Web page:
September 23, 2023

La Ronge Northerner

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JWST captures the hypnotic vortex galaxy in his gaze

JWST captures the hypnotic vortex galaxy in his gaze

The James Webb Space Telescope has captured a stunning new image of the Whirlpool Galaxy, a spiral galaxy of “grand design” caught in an uneasy relationship with its neighbor, dwarf galaxy NGC 5195. Astronomers have been waiting for this day ever since Hubble first imaged it. And it does not disappoint.

M51, officially named Messier 51, was the first galaxy to be classified as a spiral galaxy, although it is technically a galaxy of grand design rather than a standard galaxy. You may have seen Hubble’s gorgeous images of its perfect spiral arms, a hallmark of these types of galaxies. Located just 27 million light-years from Earth, its stunning viewpoint makes it an excellent study of both classic spiral galaxy structure and star formation processes.

A new James Webb Space Telescope image has shed more light on the star formation process as part of a series of observations called FEAST (Feedback in Extragalactic Star Clusters) designed to detect and study stellar nurseries outside our galaxy. The James Webb Space Telescope, which uses infrared light, can see more through the gas and dust where stars are forming than any telescope before it, so it can detect these star forming regions much further away.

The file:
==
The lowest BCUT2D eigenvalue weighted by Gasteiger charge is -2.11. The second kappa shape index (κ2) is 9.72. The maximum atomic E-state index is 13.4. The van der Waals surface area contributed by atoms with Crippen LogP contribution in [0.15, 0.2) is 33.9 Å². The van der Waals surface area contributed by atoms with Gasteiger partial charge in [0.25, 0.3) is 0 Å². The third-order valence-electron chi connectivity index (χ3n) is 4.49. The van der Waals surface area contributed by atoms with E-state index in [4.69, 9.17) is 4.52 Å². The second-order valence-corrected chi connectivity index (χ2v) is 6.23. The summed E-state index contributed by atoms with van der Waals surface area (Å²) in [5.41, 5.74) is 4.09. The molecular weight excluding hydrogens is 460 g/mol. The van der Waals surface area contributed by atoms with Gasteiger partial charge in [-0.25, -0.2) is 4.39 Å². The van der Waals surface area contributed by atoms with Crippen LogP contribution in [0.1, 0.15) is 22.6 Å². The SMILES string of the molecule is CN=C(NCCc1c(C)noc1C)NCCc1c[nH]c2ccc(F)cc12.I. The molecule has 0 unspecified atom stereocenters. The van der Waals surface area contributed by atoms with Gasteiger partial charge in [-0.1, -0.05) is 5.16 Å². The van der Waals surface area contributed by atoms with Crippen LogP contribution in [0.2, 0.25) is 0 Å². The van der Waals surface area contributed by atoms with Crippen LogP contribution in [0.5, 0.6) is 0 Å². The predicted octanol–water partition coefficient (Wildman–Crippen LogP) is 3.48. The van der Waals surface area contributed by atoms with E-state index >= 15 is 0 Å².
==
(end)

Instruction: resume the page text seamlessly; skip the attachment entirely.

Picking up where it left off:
The new images were captured using JWST’s NIRcam and MIRI instruments. In the NIRcam (Near Infrared Camera) image below, the dark red features are warm filamentous dust, according to European Space Agency (ESA), while the bright yellow and orange regions are gas ionized by newly formed star clusters.

In contrast, the MIRI (Medium Infrared Instrument) instrument sees light in the mid-infrared region of the electromagnetic spectrum, which captures starlight reprocessed by dust and grains to illuminate the filaments more dramatically. The European Space Agency said in a report: “The empty hollows and bright filaments alternate and give the impression of ripples spreading out from the spiral arms. The yellow merged regions indicate newly formed star clusters in the galaxy.” statement.

M51 was imaged by JWST's MIRI instrument.  By JWST's MIRI tool.

M51 was imaged by JWST’s MIRI instrument. By JWST’s MIRI tool.

Image credit: ESA/Webb, NASA, CSA, A. Adamo (Stockholm University) and the FEAST JWST team

The “grand design” of the galaxy may seem like an argument in favor of a higher cosmic being, but it actually alludes to the “grand design” of nature. It refers to a rare type (only one in ten) of spiral galaxies with strong, defined arms emanating from a clear central region rather than incomplete or oddly shaped arms. There is of course a scientific reason for this. In the case of M51, it’s likely its neighbor — the dwarf galaxy NGC 5195, which can be seen in the Hubble image below at the end of one of the spiral arms — that gave it its perfect shape.

“The gravitational influence of M51’s smaller companion is thought to be partly responsible for the stately nature of the galaxy’s prominent and distinct spiral arms,” ​​the European Space Agency explained.

Ever since Hubble captured this very beautiful-looking galaxy, astronomers have wondered what it might look like as seen by the James Webb Space Telescope. Now we know, and you can say it was worth the wait.